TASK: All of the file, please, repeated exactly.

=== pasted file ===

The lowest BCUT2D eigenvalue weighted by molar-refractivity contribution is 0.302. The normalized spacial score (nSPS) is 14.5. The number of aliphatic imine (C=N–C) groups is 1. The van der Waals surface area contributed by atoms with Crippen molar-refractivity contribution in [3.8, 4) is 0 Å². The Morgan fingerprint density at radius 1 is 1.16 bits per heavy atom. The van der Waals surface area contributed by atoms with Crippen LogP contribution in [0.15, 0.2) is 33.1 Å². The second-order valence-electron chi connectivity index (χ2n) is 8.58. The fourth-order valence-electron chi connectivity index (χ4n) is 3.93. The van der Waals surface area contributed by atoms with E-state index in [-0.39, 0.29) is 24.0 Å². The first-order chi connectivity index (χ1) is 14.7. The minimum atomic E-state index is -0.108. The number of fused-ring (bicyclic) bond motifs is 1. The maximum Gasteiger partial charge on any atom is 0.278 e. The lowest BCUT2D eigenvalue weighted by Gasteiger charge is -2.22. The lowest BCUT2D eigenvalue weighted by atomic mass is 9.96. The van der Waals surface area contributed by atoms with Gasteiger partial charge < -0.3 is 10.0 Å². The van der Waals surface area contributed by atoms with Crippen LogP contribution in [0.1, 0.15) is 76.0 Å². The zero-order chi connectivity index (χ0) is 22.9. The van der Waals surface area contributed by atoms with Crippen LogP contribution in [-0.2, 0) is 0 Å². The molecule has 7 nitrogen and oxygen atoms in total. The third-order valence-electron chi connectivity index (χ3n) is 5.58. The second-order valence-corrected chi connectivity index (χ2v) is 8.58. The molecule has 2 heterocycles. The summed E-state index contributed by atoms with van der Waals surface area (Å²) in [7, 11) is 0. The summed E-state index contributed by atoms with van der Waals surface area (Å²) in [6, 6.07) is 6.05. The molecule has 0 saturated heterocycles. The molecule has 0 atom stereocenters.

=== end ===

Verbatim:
The lowest BCUT2D eigenvalue weighted by molar-refractivity contribution is 0.302. The normalized spacial score (nSPS) is 14.5. The number of aliphatic imine (C=N–C) groups is 1. The van der Waals surface area contributed by atoms with Crippen molar-refractivity contribution in [3.8, 4) is 0 Å². The Morgan fingerprint density at radius 1 is 1.16 bits per heavy atom. The van der Waals surface area contributed by atoms with Crippen LogP contribution in [0.15, 0.2) is 33.1 Å². The second-order valence-electron chi connectivity index (χ2n) is 8.58. The fourth-order valence-electron chi connectivity index (χ4n) is 3.93. The van der Waals surface area contributed by atoms with E-state index in [-0.39, 0.29) is 24.0 Å². The first-order chi connectivity index (χ1) is 14.7. The minimum atomic E-state index is -0.108. The number of fused-ring (bicyclic) bond motifs is 1. The maximum Gasteiger partial charge on any atom is 0.278 e. The lowest BCUT2D eigenvalue weighted by Gasteiger charge is -2.22. The lowest BCUT2D eigenvalue weighted by atomic mass is 9.96. The van der Waals surface area contributed by atoms with Gasteiger partial charge < -0.3 is 10.0 Å². The van der Waals surface area contributed by atoms with Crippen LogP contribution in [0.1, 0.15) is 76.0 Å². The zero-order chi connectivity index (χ0) is 22.9. The van der Waals surface area contributed by atoms with Crippen LogP contribution in [-0.2, 0) is 0 Å². The molecule has 7 nitrogen and oxygen atoms in total. The third-order valence-electron chi connectivity index (χ3n) is 5.58. The second-order valence-corrected chi connectivity index (χ2v) is 8.58. The molecule has 2 heterocycles. The summed E-state index contributed by atoms with van der Waals surface area (Å²) in [7, 11) is 0. The summed E-state index contributed by atoms with van der Waals surface area (Å²) in [6, 6.07) is 6.05. The molecule has 0 saturated heterocycles. The molecule has 0 atom stereocenters.